If you make this recipe, please let me know! Leave a rating on this recipe below and leave a comment, take a photo and tag me on Instagram with #foodiecrusheats.
How to Cook the Best Crispy Tofu
- 1 14-ounce block firm tofu
- 1 tablespoon cornstarch or rice flour
- 2 tablespoons canola oil
- 1/4 teaspoon kosher salt
- Start with draining the tofu: Place a folded paper towel on a plate under the tofu, then place another folded paper towel on top of the tofu. Place another plate on top of the tofu and weigh it down with a bowl filled with something heavy to express the liquid from the tofu. Let sit for 10 minutes, replacing the paper towels midway through draining. Slice the tofu into bite size pieces and add to a bowl and set aside.
- If marinating, do so now.
- When ready to cook, gently toss the cornstarch or rice powder with the tofu, lightly coating it on all sides.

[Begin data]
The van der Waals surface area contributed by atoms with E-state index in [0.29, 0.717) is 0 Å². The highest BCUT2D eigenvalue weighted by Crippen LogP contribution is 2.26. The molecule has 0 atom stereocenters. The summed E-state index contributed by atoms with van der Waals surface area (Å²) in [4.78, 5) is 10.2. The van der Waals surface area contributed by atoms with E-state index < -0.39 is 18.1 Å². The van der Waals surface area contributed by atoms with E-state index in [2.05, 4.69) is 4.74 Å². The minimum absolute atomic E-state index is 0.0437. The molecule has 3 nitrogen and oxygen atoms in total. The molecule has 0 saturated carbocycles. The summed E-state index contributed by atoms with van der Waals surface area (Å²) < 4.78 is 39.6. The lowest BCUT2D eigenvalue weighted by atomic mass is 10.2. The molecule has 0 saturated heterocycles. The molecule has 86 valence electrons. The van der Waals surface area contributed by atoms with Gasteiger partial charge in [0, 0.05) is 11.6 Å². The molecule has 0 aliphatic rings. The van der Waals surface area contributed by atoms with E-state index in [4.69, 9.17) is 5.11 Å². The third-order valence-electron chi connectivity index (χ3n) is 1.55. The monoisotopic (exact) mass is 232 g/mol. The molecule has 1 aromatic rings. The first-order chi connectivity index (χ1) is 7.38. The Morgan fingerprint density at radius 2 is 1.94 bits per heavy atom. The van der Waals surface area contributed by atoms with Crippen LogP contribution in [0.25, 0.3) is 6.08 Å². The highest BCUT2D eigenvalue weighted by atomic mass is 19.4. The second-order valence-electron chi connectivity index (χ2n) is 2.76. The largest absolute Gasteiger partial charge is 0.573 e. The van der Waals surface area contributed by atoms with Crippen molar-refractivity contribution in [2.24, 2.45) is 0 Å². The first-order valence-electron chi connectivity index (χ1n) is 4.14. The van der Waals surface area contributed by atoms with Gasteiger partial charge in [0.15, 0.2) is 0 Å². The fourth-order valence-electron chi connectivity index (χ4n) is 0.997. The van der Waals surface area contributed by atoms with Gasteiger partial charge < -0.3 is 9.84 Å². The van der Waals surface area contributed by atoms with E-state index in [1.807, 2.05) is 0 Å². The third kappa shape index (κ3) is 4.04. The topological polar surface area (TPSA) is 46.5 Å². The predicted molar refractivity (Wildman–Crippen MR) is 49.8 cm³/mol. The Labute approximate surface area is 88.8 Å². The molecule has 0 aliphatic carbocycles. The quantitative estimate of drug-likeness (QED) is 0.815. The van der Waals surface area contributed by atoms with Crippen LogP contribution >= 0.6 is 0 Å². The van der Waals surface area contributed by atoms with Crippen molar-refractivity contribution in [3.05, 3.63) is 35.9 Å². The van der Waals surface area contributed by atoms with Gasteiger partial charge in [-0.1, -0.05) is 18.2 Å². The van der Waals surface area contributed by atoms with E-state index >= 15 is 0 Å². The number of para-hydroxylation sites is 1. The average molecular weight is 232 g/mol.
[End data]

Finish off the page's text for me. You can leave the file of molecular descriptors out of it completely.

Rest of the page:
For the Crispy Fried Tofu
- Heat a wok or non-stick skillet over high heat. Add 2 tablespoons of canola oil to the wok. When the oil ripples, add the tofu. In batches, cook the tofu undisturbed for 3-4 minutes until it’s crisp and golden underneath then carefully turn with tongs or chopsticks to brown the other side. Transfer the cooked tofu to a plate lined with paper towels and season with kosher salt. Eat immediately or refrigerate for up to 4 days.
For the Baked Tofu
- Preheat the oven to 375°F. Line a baking sheet with parchment paper. Tap any extra cornstarch or rice powder from the tofu and place on the baking sheet in one layer, evenly spaced apart. Bake for 20-30 minutes, flipping half way through if you like. Remove from the oven and sprinkle with salt. Serve immediately or refrigerate for up to 4 days.